By Charles Biderman
Those of you out there who are sane type investors should be worried about the fundamental investment problem you face. And that is how do sane people invest in an insane financial world? Stocks and bonds are up now for four years solely because of central bank rigging. At the same time our leaders refuse to address the fundamental problem that the economies of the US, Europe and Japan will not grow fast enough anytime soon to generate enough taxes to pay current bills, let alone past due.
How individual investors have answered that conundrum appears to be put the money in the bank. Last year over $700 billion went into bank savings and checking accounts and another $350 billion went into bond mutual and exchange traded funds. There is no doubt that many investors are so scared that they are literally doing nothing with their money other then leaving it in the bank.
Other than cash in the bank; which by the way means taking on the risk of inflation a dollar plunging against gold and other currencies, what should a sane investor do in an insane investment world?
My answer to that question is in Biderman’s Market Picks, currently a $260 a year weekly report that is centered around a model portfolio. Biderman’s Market Picks model portfolio has two purposes. One is preserve capital. And two, keeping one in mind, invest safely to take advantage of current trends.
So in a world where all the major central banks are printing huge amounts of money, gold stands out as a key core holding. Gold has sold off a bit recently but is still up 6% since BMP began at the end of May last year. I recommend holding gold equal to a quarter of your investments. And what is more, I would recommend not buying an ETF but rather buying one ounce gold bars from a reputable dealer at the lowest mark up possible over the spot price. However, the model portfolio uses the GLD ETF for pricing purposes.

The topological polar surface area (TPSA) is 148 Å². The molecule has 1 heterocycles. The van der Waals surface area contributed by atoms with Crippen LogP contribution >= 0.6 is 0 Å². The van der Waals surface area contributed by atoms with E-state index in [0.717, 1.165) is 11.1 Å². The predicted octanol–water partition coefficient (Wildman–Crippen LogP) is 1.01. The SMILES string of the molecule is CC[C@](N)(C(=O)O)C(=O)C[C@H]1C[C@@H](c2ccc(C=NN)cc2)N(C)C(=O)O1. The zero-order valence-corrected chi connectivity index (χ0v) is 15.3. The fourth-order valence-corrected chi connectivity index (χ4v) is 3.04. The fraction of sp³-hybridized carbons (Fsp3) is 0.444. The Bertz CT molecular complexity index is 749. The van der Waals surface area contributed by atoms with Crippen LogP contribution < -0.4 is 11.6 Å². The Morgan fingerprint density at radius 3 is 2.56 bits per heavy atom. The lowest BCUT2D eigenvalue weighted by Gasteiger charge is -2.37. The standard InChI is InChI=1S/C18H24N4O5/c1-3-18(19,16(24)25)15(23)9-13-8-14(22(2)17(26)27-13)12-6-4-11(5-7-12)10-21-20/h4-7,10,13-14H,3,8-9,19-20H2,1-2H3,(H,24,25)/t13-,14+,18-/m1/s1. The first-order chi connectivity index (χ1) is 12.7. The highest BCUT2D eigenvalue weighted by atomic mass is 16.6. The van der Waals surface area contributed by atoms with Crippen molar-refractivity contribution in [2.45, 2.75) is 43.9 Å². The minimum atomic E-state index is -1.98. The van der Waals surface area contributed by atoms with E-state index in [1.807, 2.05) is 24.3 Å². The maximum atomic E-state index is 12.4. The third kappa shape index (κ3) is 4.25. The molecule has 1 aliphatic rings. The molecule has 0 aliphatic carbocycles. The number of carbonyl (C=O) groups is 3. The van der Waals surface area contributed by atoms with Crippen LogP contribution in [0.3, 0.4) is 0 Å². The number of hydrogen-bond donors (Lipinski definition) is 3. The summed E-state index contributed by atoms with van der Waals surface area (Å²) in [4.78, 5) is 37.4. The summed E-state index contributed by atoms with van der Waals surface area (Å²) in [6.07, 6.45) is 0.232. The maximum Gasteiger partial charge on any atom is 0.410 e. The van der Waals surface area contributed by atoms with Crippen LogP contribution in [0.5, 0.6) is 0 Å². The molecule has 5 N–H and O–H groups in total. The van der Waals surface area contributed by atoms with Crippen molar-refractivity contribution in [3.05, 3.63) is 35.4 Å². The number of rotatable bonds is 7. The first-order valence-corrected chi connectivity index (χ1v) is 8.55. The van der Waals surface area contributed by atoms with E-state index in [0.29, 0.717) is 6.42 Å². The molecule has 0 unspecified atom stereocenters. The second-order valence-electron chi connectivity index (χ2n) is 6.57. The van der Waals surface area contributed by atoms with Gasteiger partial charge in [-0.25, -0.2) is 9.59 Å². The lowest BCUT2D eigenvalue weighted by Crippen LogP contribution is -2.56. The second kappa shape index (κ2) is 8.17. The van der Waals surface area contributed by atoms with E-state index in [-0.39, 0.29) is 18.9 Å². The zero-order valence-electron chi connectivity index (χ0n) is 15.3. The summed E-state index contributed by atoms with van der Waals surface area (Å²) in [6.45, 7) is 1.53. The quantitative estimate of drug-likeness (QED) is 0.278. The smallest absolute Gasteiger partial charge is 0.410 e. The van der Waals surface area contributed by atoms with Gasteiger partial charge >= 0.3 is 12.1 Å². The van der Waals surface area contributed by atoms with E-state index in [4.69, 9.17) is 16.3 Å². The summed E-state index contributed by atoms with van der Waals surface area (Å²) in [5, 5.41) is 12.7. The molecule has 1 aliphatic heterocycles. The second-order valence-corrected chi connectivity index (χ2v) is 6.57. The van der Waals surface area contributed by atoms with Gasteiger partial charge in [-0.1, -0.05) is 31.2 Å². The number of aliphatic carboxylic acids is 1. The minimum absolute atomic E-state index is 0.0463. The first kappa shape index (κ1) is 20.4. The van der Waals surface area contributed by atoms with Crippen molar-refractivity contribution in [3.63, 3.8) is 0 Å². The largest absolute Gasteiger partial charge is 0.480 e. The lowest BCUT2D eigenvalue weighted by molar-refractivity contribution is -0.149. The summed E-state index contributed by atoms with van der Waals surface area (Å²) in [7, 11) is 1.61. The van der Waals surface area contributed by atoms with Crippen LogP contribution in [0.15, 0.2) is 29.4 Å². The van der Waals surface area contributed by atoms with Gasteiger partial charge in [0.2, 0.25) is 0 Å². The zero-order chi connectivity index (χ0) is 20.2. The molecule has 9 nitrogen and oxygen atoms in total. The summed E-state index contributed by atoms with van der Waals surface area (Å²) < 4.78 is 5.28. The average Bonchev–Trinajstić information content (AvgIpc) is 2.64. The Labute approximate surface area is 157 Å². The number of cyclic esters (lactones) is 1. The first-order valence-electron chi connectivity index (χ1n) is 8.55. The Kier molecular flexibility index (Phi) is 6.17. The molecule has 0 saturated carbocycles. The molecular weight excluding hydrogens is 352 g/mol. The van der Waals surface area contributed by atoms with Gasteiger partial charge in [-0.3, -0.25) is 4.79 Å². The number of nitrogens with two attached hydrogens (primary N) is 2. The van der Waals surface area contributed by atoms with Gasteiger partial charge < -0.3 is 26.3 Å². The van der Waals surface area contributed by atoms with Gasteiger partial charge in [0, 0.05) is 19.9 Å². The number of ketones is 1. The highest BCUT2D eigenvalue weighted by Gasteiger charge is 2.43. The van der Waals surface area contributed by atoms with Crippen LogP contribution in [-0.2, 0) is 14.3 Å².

If gold is key holding in a world of massive money printing, so should be inflation protected assets. That is why 18% of the model portfolio is in the Vanguard Inflation Protected Bonds fund, VIPSX. Yes, inflation is modest now. But to imagine that rampant inflation is not bear by is foolish given that the FED, the ECB, and the Bank of Japan are all printing money hand over fist.
Stock prices are at five year highs and the economy is barely growing. To be sure Q4 results that are starting to be reported will look good. That is only because around $100 billion of 2013 income was recognized in 2012 to avoid taxes. What’s more some of that extra money also apparently went into stocks to start the year.
To me that makes current stock prices insane and sets up and major decline later this quarter. But that does not mean all companies will not grow and prosper even if the bulk of the market drops. That is why 7% of the model portfolio is in TrimTabs Float Shrink ETF, TTFS, which invests 1% each in the hundred companies shrinking the trading float the most while only using free cash flow to do so. TTFS is up 12% since the model portfolio began. For the record, I am the portfolio manager of TTFS and CEO of TTFS sub advisor.
In addition I also have liked those stocks not only growing fast, but also gaining market share and generating lots of cash. Therefore the model portfolio includes longs Apple AAPL, Salesforce.com CRM, Amazon.com AMZN and Whole Foods WFM.
To protect against the eventual market plunge, the model portfolio is about 40% to 45% short. The short positions consists of four ETFs that go up when the underlying goes down; the leveraged EURO short ETF, EUO, the big banks short SEF, Emerging Markets EUM and Europe, EFZ.
Of course if the stock market keeps zooming from here forever and ever, then the model portfolio will certainly underperform but hopefully not lose too much capital. However if higher gold and inflation as well as a market downturn are in the future, then the model portfolio should do well.
Tags: AAPL Bailout Bonds corporate taxes Eurozone Crisis Gold Inflation Investing investment strategy Money Stock Market Stocks Trading Wall Street